Disciple of Mother Nature

Swami Prembhava Saraswati

If we can become the disciple of Mother Nature and realize that she is here to nurture us, to be our dearest and closest friend, if we take time to listen and to feel her spirit, all our needs, spiritual, emotional, physical and mental, will be satisfied. If we open ourselves to the beauty and support that is within every aspect of creation, we will discover that it is the elements of nature that can teach and guide us in every aspect of life. To do this we must first reconnect and make the bond with nature.

Every human being has this bond, it is our heritage, but through the history of human existence we have moved further and further away from our spiritual connection with nature, neglecting our individual spiritual needs and the understanding of our place as humans in creation. How can we rediscover this bond? By simply asking, watching, listening and feeling. Just as we ask our own guru for advice and spiritual guidance, we can become a disciple of nature. As did Dattatreya.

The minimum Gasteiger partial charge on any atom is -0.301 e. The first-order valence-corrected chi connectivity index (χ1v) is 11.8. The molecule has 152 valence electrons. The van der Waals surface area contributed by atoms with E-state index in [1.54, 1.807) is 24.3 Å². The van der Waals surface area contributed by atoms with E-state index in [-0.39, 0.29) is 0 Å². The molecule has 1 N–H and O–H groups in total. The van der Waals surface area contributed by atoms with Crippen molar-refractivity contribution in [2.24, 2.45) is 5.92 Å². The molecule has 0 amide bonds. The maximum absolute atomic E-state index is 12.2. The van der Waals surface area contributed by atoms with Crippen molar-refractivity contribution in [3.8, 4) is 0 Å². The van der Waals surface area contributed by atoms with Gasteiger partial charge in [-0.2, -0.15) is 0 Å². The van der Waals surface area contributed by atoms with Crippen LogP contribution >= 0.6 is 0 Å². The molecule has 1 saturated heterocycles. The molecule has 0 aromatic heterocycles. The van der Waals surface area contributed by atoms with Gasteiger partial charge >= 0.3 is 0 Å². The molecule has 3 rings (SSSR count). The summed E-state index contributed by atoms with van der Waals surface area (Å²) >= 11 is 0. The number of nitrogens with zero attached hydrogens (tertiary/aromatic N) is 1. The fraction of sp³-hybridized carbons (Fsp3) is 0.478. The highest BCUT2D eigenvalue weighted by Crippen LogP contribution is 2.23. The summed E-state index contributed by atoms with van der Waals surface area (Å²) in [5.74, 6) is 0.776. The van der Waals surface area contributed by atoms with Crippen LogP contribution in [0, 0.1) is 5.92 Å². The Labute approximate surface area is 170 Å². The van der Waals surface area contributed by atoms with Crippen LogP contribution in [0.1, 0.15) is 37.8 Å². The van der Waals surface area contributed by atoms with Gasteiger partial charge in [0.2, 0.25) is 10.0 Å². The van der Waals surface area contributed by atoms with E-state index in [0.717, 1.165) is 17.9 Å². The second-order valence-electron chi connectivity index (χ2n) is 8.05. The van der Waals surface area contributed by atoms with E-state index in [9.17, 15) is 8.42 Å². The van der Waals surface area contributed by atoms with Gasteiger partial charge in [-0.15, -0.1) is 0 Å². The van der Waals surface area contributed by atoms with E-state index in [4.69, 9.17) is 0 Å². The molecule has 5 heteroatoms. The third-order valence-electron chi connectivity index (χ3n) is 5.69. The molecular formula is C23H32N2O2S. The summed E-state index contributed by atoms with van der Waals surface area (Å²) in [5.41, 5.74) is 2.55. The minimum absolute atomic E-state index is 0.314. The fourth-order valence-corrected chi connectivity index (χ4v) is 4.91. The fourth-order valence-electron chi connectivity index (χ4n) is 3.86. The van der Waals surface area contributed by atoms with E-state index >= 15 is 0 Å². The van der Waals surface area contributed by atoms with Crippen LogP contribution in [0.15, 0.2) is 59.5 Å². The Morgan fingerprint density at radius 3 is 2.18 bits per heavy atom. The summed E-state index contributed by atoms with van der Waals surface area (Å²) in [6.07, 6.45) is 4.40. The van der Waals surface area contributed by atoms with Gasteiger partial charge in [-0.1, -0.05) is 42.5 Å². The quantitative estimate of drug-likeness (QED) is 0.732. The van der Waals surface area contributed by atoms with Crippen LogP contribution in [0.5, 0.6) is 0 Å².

For Dattatreya, the spirit of discipleship was one of learning from all existence. To do this we must become as innocent as a child, open to all we see and experience and able to receive all the teachings and guidance for spiritual life, ultimately, living in harmony with ourselves and nature. Dattatreya described his twenty-four gurus. They are composed of the elements, animals and different aspects of nature. He observed them and imbibed their essence (swabhava) as teachings into his life.